Today, Startup Grind held an event with David Cowan. David is a partner at Bessemer and has an impressive resume. Among many other things, David founded Verisign, invested in more than 20 companies which have gone on to IPO and was named to the 2011 Forbes Midas List, which ranks the world’s top venture investors. Also, he has blog in which he posts advices for entrepreneurs (and several other topics).
In tonight’s talk, he provided a lot of insight into the startup and VC world, and here are some key lessons:
Simplify the messaging and proposition of your business. To deeply understand what Verisign does, he would need to go into RSA, certificates... but they simplified the explanation down to “we provide the driver’s license to drive around the internet”
Differences between startups/VCs today and 10 years ago
- Technology used to be particles, but now it’s a wave. Now, you buy a service and you expect to also be buying a constantly changing technology which will get better and better.
- Internet law: every 18 months, you can create a secure and scalable e-commerce in ½ of the time and with ½ of the money. Nowadays, you can create interesting technology much faster and cheaper. Instead of hiring a consultant to figure out if your idea has a market, just build it and get people to try it out.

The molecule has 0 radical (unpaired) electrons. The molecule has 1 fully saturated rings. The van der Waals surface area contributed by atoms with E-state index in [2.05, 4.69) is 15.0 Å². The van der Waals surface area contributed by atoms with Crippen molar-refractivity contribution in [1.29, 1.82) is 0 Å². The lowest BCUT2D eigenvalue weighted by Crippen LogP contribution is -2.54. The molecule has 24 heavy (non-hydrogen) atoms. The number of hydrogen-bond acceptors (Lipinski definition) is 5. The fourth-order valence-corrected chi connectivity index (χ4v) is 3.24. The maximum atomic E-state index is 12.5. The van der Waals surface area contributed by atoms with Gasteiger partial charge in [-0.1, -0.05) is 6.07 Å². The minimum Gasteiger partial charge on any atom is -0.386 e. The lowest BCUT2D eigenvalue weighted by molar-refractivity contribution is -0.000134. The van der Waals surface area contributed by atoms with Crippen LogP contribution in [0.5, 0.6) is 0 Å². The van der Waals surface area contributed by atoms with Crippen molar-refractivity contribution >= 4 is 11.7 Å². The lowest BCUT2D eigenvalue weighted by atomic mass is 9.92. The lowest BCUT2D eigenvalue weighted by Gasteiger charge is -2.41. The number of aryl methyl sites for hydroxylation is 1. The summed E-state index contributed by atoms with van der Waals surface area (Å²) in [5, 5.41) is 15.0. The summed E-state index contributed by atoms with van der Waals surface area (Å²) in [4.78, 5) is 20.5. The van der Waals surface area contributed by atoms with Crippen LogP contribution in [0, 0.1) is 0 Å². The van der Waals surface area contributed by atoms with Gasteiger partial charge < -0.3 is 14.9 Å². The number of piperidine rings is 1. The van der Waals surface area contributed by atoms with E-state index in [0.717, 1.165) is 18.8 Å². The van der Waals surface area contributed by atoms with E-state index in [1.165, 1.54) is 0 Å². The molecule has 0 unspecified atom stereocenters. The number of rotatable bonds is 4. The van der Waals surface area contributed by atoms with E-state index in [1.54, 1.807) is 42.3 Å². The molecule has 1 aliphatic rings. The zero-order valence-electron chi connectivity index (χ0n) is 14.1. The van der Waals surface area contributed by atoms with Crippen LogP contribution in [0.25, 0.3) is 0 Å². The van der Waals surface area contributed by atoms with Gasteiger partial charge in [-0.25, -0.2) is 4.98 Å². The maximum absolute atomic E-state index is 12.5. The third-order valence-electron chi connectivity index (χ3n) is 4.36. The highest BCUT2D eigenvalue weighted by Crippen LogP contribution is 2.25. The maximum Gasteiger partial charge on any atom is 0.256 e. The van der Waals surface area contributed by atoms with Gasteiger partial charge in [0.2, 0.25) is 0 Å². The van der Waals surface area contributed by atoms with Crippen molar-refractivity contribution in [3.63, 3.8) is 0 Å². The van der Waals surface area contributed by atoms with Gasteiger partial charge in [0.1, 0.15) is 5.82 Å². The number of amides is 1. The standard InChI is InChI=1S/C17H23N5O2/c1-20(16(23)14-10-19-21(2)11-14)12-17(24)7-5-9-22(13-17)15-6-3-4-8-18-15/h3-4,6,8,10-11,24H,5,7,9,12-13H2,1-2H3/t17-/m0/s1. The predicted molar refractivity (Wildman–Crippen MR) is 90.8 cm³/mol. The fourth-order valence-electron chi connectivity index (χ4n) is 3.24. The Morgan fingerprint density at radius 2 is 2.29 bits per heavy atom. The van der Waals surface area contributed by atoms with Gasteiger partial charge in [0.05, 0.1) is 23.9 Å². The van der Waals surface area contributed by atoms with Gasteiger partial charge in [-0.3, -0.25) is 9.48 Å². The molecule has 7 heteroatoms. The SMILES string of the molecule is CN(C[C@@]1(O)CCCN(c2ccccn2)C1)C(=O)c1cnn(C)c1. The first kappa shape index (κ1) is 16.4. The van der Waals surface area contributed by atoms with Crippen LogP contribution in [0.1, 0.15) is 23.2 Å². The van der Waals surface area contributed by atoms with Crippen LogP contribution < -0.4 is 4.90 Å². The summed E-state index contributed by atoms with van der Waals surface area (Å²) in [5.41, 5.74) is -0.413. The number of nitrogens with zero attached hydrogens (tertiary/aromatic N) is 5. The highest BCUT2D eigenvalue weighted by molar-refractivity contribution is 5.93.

- Related to the previous point: changing gears is very easy. Today, failure is an option because starting over is not expensive
- The VCs used to be the guys that would help you save a failing idea by pouring more money. Now, they say “this is not working, let’s kill it. And let’s work together on something else”
Types of entrepreneurs
David sees mostly two types of entrepreneurs. On one side, there are the ones who by all means just want to start a company (and don’t really care about what the company do). On the other side, there are the ones who are crazy about a certain need/problem, and believe they can solve it better than anyone else. The second type is usually much more successful. You’ve gotta do what you love.
Talking to VCs
When talking to a VC, it’s important to be able to explain past failures. Also, it’s OK to say “I don’t know” for questions you still don’t have answers for.